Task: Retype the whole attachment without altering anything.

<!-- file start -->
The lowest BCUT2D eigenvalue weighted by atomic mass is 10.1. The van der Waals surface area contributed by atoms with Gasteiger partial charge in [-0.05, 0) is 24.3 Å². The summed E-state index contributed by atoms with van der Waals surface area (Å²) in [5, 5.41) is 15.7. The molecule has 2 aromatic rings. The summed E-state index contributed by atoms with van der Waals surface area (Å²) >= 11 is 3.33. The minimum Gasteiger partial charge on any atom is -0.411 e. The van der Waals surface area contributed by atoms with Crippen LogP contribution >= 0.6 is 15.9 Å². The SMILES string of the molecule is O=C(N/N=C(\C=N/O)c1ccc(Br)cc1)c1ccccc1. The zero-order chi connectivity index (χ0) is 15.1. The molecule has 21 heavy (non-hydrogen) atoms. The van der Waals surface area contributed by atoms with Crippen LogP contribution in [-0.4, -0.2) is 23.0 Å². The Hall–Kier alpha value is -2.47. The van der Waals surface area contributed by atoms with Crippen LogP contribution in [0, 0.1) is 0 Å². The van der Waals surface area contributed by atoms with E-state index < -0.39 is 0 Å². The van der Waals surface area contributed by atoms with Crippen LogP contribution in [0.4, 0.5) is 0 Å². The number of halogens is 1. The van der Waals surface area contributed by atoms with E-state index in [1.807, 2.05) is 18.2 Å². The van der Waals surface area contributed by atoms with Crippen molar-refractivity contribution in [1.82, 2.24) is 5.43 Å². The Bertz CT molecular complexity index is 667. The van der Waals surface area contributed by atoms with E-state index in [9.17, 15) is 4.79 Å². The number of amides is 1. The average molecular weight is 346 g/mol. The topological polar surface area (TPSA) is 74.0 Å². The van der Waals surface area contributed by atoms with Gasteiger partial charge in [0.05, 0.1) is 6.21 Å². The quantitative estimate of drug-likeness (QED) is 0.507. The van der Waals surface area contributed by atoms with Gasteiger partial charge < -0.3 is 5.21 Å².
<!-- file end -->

The lowest BCUT2D eigenvalue weighted by atomic mass is 10.1. The van der Waals surface area contributed by atoms with Gasteiger partial charge in [-0.05, 0) is 24.3 Å². The summed E-state index contributed by atoms with van der Waals surface area (Å²) in [5, 5.41) is 15.7. The molecule has 2 aromatic rings. The summed E-state index contributed by atoms with van der Waals surface area (Å²) >= 11 is 3.33. The minimum Gasteiger partial charge on any atom is -0.411 e. The van der Waals surface area contributed by atoms with Crippen LogP contribution >= 0.6 is 15.9 Å². The SMILES string of the molecule is O=C(N/N=C(\C=N/O)c1ccc(Br)cc1)c1ccccc1. The zero-order chi connectivity index (χ0) is 15.1. The molecule has 21 heavy (non-hydrogen) atoms. The van der Waals surface area contributed by atoms with Crippen LogP contribution in [-0.4, -0.2) is 23.0 Å². The Hall–Kier alpha value is -2.47. The van der Waals surface area contributed by atoms with Crippen LogP contribution in [0, 0.1) is 0 Å². The van der Waals surface area contributed by atoms with E-state index < -0.39 is 0 Å². The van der Waals surface area contributed by atoms with Crippen LogP contribution in [0.4, 0.5) is 0 Å². The number of halogens is 1. The van der Waals surface area contributed by atoms with E-state index in [1.807, 2.05) is 18.2 Å². The van der Waals surface area contributed by atoms with Crippen molar-refractivity contribution in [1.82, 2.24) is 5.43 Å². The Bertz CT molecular complexity index is 667. The van der Waals surface area contributed by atoms with E-state index in [9.17, 15) is 4.79 Å². The number of amides is 1. The average molecular weight is 346 g/mol. The topological polar surface area (TPSA) is 74.0 Å². The van der Waals surface area contributed by atoms with Gasteiger partial charge in [0.05, 0.1) is 6.21 Å². The quantitative estimate of drug-likeness (QED) is 0.507. The van der Waals surface area contributed by atoms with Gasteiger partial charge < -0.3 is 5.21 Å².